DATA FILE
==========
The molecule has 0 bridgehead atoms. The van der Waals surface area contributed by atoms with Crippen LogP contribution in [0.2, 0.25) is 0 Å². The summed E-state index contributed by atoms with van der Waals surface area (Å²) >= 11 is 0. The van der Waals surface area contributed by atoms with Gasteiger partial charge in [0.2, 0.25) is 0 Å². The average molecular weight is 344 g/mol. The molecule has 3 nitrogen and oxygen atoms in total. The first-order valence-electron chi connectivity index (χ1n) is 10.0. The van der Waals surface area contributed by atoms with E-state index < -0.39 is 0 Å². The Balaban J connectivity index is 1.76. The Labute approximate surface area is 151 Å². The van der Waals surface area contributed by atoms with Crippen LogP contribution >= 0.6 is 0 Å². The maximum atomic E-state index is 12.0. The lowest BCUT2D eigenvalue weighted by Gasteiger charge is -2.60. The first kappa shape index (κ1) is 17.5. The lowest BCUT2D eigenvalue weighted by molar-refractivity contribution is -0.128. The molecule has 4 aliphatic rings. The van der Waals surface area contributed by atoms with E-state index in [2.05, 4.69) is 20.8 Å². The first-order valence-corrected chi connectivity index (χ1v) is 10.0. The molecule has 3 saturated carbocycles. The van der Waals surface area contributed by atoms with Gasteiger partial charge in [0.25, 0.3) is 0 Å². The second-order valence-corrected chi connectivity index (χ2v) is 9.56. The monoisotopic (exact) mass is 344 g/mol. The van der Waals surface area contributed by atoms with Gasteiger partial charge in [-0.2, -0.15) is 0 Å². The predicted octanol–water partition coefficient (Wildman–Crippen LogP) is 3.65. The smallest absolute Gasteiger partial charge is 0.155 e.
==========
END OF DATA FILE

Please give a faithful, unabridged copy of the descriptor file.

The molecule has 0 bridgehead atoms. The van der Waals surface area contributed by atoms with Crippen LogP contribution in [0.2, 0.25) is 0 Å². The summed E-state index contributed by atoms with van der Waals surface area (Å²) >= 11 is 0. The van der Waals surface area contributed by atoms with Gasteiger partial charge in [0.2, 0.25) is 0 Å². The average molecular weight is 344 g/mol. The molecule has 3 nitrogen and oxygen atoms in total. The first-order valence-electron chi connectivity index (χ1n) is 10.0. The van der Waals surface area contributed by atoms with E-state index < -0.39 is 0 Å². The Balaban J connectivity index is 1.76. The Labute approximate surface area is 151 Å². The van der Waals surface area contributed by atoms with Crippen LogP contribution >= 0.6 is 0 Å². The maximum atomic E-state index is 12.0. The lowest BCUT2D eigenvalue weighted by Gasteiger charge is -2.60. The first kappa shape index (κ1) is 17.5. The lowest BCUT2D eigenvalue weighted by molar-refractivity contribution is -0.128. The molecule has 4 aliphatic rings. The van der Waals surface area contributed by atoms with E-state index in [2.05, 4.69) is 20.8 Å². The first-order valence-corrected chi connectivity index (χ1v) is 10.0. The molecule has 3 saturated carbocycles. The van der Waals surface area contributed by atoms with Gasteiger partial charge in [0.25, 0.3) is 0 Å². The second-order valence-corrected chi connectivity index (χ2v) is 9.56. The monoisotopic (exact) mass is 344 g/mol. The van der Waals surface area contributed by atoms with Gasteiger partial charge in [-0.2, -0.15) is 0 Å². The predicted octanol–water partition coefficient (Wildman–Crippen LogP) is 3.65. The smallest absolute Gasteiger partial charge is 0.155 e.